What is A Short Sale?
What is a short sale? How does it work? These are very common questions for a fairly uncommon problem in real estate. This article will answer those questions and give you a better idea about the ins and outs of a real estate short sale.
Short sale vs foreclosure: What’s the difference?
The biggest difference between foreclosure and a short sale is that a foreclosure is initiated by the bank when the homeowner has stopped making payments and has defaulted on their loan. A short sale (also called a pre-foreclosure sale) is initiated by the homeowner prior to the foreclosure process being started by the bank. Both involve selling the home for the remaining balance of the loan, but have different processes and outcomes.
What is a short sale?
Before we get started, we should say that short sales work on a case-by-case basis. The following tips and suggestions are the most common ways to deal with a short sale, but may not all work in your situation.
A short sale is when the homeowner initiates the sale of their home when in financial distress. Usually, this occurs when the home is worth less than the owner paid for it, which is often called being “underwater”. Also common is job loss or divorce.
To start a short sale, the homeowner must appeal to their lender as to why they want to initiate a short sale. Ultimately, the power to start a short sale rests with the lender’s approval. Selling a home for the balance of the loan will cause the bank to lose a fair amount of money in lost interest. The homeowner must prove their financial distress through bank statements and legal documents proving their inability to pay back the loan. A short sale cannot occur without lender approval.
If your lender allows you to proceed with a short sale, get in touch with a real estate agent if you already haven’t. They will be able to walk you through the sale and will negotiate terms for you. In general, it is not worth it to try a For Sale By Owner, but even less with it with a short sale. In addition, it must be disclosed that the property is a short sale in the remarks. This way, buyers and their agents will know the home is being sold for less than it is worth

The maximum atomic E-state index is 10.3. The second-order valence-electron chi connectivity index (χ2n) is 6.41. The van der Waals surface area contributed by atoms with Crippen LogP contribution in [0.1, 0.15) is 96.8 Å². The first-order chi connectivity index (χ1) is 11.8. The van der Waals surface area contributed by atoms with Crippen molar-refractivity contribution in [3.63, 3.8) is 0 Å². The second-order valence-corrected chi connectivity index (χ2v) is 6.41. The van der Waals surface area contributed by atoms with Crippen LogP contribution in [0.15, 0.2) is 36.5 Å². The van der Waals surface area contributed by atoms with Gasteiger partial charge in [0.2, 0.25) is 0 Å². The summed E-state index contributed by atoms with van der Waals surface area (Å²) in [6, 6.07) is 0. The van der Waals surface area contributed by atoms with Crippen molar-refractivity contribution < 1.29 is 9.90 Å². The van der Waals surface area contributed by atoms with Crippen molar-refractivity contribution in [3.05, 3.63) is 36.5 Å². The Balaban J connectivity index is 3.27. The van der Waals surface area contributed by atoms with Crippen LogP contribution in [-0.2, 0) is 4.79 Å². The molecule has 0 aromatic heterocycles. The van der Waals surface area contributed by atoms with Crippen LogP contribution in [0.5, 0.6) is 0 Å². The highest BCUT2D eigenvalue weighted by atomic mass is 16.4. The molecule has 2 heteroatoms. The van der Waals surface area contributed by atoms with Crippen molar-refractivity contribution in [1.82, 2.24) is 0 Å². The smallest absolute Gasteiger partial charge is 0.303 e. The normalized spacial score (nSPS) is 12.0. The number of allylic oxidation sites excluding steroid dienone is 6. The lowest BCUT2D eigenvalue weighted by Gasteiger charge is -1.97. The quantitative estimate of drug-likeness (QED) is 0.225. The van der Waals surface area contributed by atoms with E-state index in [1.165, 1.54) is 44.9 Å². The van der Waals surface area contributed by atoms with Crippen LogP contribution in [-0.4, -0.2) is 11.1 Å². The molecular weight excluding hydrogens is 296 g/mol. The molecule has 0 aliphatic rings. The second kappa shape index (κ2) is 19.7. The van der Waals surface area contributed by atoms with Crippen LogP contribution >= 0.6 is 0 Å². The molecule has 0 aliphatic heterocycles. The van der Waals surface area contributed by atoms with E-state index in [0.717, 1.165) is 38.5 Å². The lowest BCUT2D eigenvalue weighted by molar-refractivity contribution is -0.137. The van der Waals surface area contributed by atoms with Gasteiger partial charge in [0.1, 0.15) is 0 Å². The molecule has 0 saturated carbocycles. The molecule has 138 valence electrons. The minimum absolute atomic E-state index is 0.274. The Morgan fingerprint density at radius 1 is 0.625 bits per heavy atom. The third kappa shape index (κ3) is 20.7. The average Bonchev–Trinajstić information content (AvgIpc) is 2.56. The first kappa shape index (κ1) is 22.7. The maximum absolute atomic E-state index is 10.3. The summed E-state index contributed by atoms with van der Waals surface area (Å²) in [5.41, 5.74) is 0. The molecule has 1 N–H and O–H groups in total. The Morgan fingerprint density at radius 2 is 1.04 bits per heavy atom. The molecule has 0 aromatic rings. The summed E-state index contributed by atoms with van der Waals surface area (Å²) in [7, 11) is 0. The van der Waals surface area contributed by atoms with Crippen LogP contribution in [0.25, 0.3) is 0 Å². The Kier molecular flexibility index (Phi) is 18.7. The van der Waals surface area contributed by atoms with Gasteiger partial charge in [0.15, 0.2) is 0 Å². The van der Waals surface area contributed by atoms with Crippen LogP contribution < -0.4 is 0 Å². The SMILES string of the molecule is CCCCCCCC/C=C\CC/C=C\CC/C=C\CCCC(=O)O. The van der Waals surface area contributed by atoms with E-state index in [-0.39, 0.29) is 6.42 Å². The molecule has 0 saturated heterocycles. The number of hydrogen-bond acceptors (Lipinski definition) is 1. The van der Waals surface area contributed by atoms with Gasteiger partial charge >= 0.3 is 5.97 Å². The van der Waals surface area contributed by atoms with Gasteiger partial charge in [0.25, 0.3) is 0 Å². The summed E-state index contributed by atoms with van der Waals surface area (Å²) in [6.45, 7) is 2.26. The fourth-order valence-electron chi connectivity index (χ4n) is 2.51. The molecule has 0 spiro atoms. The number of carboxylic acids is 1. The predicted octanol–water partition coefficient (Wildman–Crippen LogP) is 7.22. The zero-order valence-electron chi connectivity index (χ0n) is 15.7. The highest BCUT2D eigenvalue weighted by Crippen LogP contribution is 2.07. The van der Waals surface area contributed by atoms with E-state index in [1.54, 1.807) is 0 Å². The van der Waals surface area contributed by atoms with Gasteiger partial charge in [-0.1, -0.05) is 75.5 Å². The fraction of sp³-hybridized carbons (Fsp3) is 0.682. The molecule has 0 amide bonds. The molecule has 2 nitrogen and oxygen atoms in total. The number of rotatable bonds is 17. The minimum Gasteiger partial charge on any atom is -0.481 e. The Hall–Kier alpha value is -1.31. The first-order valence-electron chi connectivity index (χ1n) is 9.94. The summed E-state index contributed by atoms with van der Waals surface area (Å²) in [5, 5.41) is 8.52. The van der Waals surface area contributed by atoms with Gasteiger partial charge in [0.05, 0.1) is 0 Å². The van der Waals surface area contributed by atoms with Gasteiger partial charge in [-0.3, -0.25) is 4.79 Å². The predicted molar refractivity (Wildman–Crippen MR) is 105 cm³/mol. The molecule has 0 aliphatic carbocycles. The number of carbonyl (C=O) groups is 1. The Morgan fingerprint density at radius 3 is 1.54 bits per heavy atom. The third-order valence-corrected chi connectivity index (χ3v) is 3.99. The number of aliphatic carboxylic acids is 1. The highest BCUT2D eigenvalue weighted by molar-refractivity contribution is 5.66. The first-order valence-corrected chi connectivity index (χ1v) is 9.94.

Short sale alternatives
While a short sale may feel like your only option, it is important to evaluate your options. Speak to your lender first about options for restructuring your payment plan. If you have private mortgage insurance (PMI), you and your lender can speak to your PMI company about the possibility of making your payments. If your lender and PMI holder agree, you may qualify for reduced payments or an advance to bring your payments up to date. Of course, you will have to repay these as they will be tacked onto the end of the loan.
If proceeding with a short sale is the best option for you, it is recommended that you sign on with an attorney, a real estate agent, and a tax professional to help guide you through the process. Attempting to navigate this complex situation by yourself to save a few dollars could easily be detrimental to your success. Something that may help you is to find an agent who specializes in short sales. They may hold a Short Sales and Foreclosure Resource (SFR) certification, a designation offered by the National Association of Realtors (NAR). Holders of this certification have received specialized training in short sales and foreclosures, qualifying sellers for short sales, negotiating with lenders, and protecting buyers.
Do short sales affect your credit score?
The short answer is yes, but not as badly as a foreclosure.
A short sale will have an impact on your credit score, but it won’t be nearly as much of a black mark as going through a foreclosure. With a foreclosure, your credit score will take a hit and it will likely be 2-7 years before you can rebuild your credit, be in a stable enough financial position to afford another home, and have a lender be confident enough in your finances to approve a loan. A foreclosure will stay on your credit report for 7 years.
With a short sale, your credit score will take a less severe hit, and, in some cases, you will be able to buy a new home much sooner. This is a less common outcome, but you will have some cash left from the sale, and, once your financial situation improves, you will have a much easier time having money for a down payment and getting approved for a loan.
To learn about how the foreclosure process works, click here.